“evangelicals who support Israel most certainly do want to convert people. Evangelicals who don’t support Israel also want to convert people. The mission of sharing the ˜good news” of Jesus Christ is central to being an evangelical. But it is important to note that this is not about converting just the Jews” Christians want to share their faith with Hindus, Muslims, Buddhists and their Christian friends and neighbors who have yet to be born again. The important question is this: Is evangelical support for Israel merely a tool in the effort to convert the Jews? Is this merely some scheme to soften the Jews up so that they can better sell Jesus to them? And the answer to this question is absolutely not. If anything, the opposite it true….
Pastor John Hagee, a longtime supporter of Israel, based at the Cornerstone Church in San Antonio, Texas, heads Christians United for Israel (CUFI), a pro-Israel group established in 2006. Hagee has denounced replacement theology, and … Claims that he and other Christian Zionists support Israel because they owe a debt of gratitude to the Jewish people, and not because they want Jews to convert to Christianity. … Christians cannot explain our existence without Judaism. The roots of Christianity are Jewish.”…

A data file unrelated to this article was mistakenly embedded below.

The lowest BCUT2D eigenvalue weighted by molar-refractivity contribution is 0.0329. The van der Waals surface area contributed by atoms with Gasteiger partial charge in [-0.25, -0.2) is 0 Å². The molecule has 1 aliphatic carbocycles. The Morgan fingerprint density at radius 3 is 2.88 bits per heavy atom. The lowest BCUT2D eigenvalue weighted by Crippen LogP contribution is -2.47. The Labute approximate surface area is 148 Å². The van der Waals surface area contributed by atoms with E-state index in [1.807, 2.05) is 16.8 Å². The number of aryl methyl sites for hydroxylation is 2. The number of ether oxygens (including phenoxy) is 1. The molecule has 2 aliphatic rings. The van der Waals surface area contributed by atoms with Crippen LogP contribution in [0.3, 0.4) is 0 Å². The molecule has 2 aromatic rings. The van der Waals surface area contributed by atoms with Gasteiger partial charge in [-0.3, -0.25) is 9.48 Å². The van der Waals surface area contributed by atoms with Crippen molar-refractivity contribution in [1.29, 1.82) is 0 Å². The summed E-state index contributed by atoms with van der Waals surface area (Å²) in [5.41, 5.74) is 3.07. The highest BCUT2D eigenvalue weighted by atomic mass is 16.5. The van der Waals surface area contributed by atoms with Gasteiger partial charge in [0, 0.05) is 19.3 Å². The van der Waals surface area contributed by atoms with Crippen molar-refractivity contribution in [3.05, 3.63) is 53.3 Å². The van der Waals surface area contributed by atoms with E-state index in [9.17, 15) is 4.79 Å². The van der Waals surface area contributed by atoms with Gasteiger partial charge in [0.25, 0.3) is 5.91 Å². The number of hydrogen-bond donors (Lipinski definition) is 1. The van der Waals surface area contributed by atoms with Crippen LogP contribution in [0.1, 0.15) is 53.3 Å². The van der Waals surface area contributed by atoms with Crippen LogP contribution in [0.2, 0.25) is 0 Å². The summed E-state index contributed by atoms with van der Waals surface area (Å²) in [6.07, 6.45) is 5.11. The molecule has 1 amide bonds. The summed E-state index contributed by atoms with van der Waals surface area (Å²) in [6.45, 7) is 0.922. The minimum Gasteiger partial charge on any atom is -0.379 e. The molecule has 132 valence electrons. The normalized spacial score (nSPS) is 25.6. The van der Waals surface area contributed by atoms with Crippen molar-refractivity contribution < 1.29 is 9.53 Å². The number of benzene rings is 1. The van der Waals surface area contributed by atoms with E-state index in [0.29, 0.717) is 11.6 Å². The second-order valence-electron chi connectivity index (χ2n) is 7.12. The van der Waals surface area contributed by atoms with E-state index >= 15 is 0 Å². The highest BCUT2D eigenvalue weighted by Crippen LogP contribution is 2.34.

Jews are also uncomfortable with Christian Zionists because most have few other common political interests besides their support for Israel. The majority of American Jews are politically and socially liberal. Christian Zionists are on the whole politically conservative Republicans who, for example, oppose abortion and gay marriage, and support prayer in public schools. Most Jews are particularly concerned over what they see as the Christian Right’s efforts to weaken the separation between church and state. The Anti-Defamation League’s director, Abe Foxman, has been particularly outspoken and has said that if the domestic agenda of the Christian Right ever materializes, it will turn American Jews into “second-class citizens in our own country.”
Christian Zionists are also more conservative on Israel than many Jews. They favor Israel maintaining all of its settlements in the West Bank, and were opposed to the Israeli disengagement from the Gaza Strip. Some prominent Christian Zionists have been highly critical of Israeli government policy of giving over parts of Israel to the Palestinian people. Christian Zionists, like followers of the Israeli Right, believe that Israel should never cede any section of Israel to the Palestinians because Israel was given to the Jews by God. … When asked about Prime Minister Ehud Olmert’s convergence plan to evacuate settlements in the West Bank, Pat Robertson said, “it’s an absolute disaster…I dont think the holy God is going to be happy about someone giving up his land”
Conservative Christians, in general, are viewed as particularly influential with the Bush Administration and Republican Congress, and Christian Zionists are consequently viewed as also having greater access to decision makers. It is not clear, however, that pro-Israel Christians have exerted decisive influence on any significant decisions and their clout is expected to decline if Democrats regain the White House and/or the majority in Congress.